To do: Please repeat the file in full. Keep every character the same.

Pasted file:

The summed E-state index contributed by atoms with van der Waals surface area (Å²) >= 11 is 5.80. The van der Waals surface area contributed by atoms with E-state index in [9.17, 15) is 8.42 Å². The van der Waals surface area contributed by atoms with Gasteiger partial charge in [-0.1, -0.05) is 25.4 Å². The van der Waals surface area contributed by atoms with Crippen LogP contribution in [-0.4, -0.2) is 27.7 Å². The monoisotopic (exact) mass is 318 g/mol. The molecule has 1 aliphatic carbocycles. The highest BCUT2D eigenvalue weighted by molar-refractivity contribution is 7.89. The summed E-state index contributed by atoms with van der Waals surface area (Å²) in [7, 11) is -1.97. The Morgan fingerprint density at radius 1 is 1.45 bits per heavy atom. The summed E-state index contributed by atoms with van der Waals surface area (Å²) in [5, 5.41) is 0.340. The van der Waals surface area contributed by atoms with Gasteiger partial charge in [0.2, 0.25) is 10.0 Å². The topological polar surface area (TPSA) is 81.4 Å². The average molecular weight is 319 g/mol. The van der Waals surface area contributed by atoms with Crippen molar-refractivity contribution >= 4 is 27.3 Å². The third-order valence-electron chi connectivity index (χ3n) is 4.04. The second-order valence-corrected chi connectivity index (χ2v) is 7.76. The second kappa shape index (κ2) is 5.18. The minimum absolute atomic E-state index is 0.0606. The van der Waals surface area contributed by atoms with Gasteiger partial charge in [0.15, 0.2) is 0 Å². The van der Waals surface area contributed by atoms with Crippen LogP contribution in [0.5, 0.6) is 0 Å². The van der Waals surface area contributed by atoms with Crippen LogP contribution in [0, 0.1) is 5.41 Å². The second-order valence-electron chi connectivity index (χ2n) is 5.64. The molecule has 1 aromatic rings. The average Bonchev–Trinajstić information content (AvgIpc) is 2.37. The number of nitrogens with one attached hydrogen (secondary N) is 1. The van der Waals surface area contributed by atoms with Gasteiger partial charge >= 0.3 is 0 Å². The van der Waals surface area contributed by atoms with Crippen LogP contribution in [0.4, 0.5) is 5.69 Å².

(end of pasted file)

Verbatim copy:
The summed E-state index contributed by atoms with van der Waals surface area (Å²) >= 11 is 5.80. The van der Waals surface area contributed by atoms with E-state index in [9.17, 15) is 8.42 Å². The van der Waals surface area contributed by atoms with Gasteiger partial charge in [-0.1, -0.05) is 25.4 Å². The van der Waals surface area contributed by atoms with Crippen LogP contribution in [-0.4, -0.2) is 27.7 Å². The monoisotopic (exact) mass is 318 g/mol. The molecule has 1 aliphatic carbocycles. The highest BCUT2D eigenvalue weighted by molar-refractivity contribution is 7.89. The summed E-state index contributed by atoms with van der Waals surface area (Å²) in [7, 11) is -1.97. The Morgan fingerprint density at radius 1 is 1.45 bits per heavy atom. The summed E-state index contributed by atoms with van der Waals surface area (Å²) in [5, 5.41) is 0.340. The van der Waals surface area contributed by atoms with Gasteiger partial charge in [0.2, 0.25) is 10.0 Å². The topological polar surface area (TPSA) is 81.4 Å². The average molecular weight is 319 g/mol. The van der Waals surface area contributed by atoms with Crippen molar-refractivity contribution >= 4 is 27.3 Å². The third-order valence-electron chi connectivity index (χ3n) is 4.04. The second-order valence-corrected chi connectivity index (χ2v) is 7.76. The second kappa shape index (κ2) is 5.18. The minimum absolute atomic E-state index is 0.0606. The van der Waals surface area contributed by atoms with Gasteiger partial charge in [0.15, 0.2) is 0 Å². The van der Waals surface area contributed by atoms with Crippen LogP contribution in [0.5, 0.6) is 0 Å². The van der Waals surface area contributed by atoms with Crippen LogP contribution in [0, 0.1) is 5.41 Å². The second-order valence-electron chi connectivity index (χ2n) is 5.64. The molecule has 1 aromatic rings. The average Bonchev–Trinajstić information content (AvgIpc) is 2.37. The number of nitrogens with one attached hydrogen (secondary N) is 1. The van der Waals surface area contributed by atoms with Gasteiger partial charge >= 0.3 is 0 Å². The van der Waals surface area contributed by atoms with Crippen LogP contribution in [0.4, 0.5) is 5.69 Å².